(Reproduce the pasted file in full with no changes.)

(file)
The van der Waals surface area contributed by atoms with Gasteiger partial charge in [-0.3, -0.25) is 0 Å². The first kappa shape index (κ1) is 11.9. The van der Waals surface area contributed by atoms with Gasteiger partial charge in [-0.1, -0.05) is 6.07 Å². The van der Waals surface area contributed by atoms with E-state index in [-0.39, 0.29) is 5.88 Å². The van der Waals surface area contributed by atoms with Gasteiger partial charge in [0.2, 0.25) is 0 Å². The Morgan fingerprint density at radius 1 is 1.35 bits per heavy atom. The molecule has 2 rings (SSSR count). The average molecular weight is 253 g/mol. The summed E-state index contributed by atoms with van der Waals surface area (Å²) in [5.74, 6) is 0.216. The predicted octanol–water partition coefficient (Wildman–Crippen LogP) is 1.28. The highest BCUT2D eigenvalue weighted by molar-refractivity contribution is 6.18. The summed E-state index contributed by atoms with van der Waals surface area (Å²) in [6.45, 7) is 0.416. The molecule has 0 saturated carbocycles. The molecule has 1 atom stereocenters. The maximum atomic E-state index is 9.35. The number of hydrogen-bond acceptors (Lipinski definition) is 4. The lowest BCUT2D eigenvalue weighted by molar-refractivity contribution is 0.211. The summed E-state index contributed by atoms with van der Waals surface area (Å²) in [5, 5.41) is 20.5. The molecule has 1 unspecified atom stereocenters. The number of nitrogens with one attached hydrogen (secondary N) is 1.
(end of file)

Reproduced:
The van der Waals surface area contributed by atoms with Gasteiger partial charge in [-0.3, -0.25) is 0 Å². The first kappa shape index (κ1) is 11.9. The van der Waals surface area contributed by atoms with Gasteiger partial charge in [-0.1, -0.05) is 6.07 Å². The van der Waals surface area contributed by atoms with E-state index in [-0.39, 0.29) is 5.88 Å². The van der Waals surface area contributed by atoms with Gasteiger partial charge in [0.2, 0.25) is 0 Å². The Morgan fingerprint density at radius 1 is 1.35 bits per heavy atom. The molecule has 2 rings (SSSR count). The average molecular weight is 253 g/mol. The summed E-state index contributed by atoms with van der Waals surface area (Å²) in [5.74, 6) is 0.216. The predicted octanol–water partition coefficient (Wildman–Crippen LogP) is 1.28. The highest BCUT2D eigenvalue weighted by molar-refractivity contribution is 6.18. The summed E-state index contributed by atoms with van der Waals surface area (Å²) in [6.45, 7) is 0.416. The molecule has 0 saturated carbocycles. The molecule has 1 atom stereocenters. The maximum atomic E-state index is 9.35. The number of hydrogen-bond acceptors (Lipinski definition) is 4. The lowest BCUT2D eigenvalue weighted by molar-refractivity contribution is 0.211. The summed E-state index contributed by atoms with van der Waals surface area (Å²) in [5, 5.41) is 20.5. The molecule has 1 unspecified atom stereocenters. The number of nitrogens with one attached hydrogen (secondary N) is 1.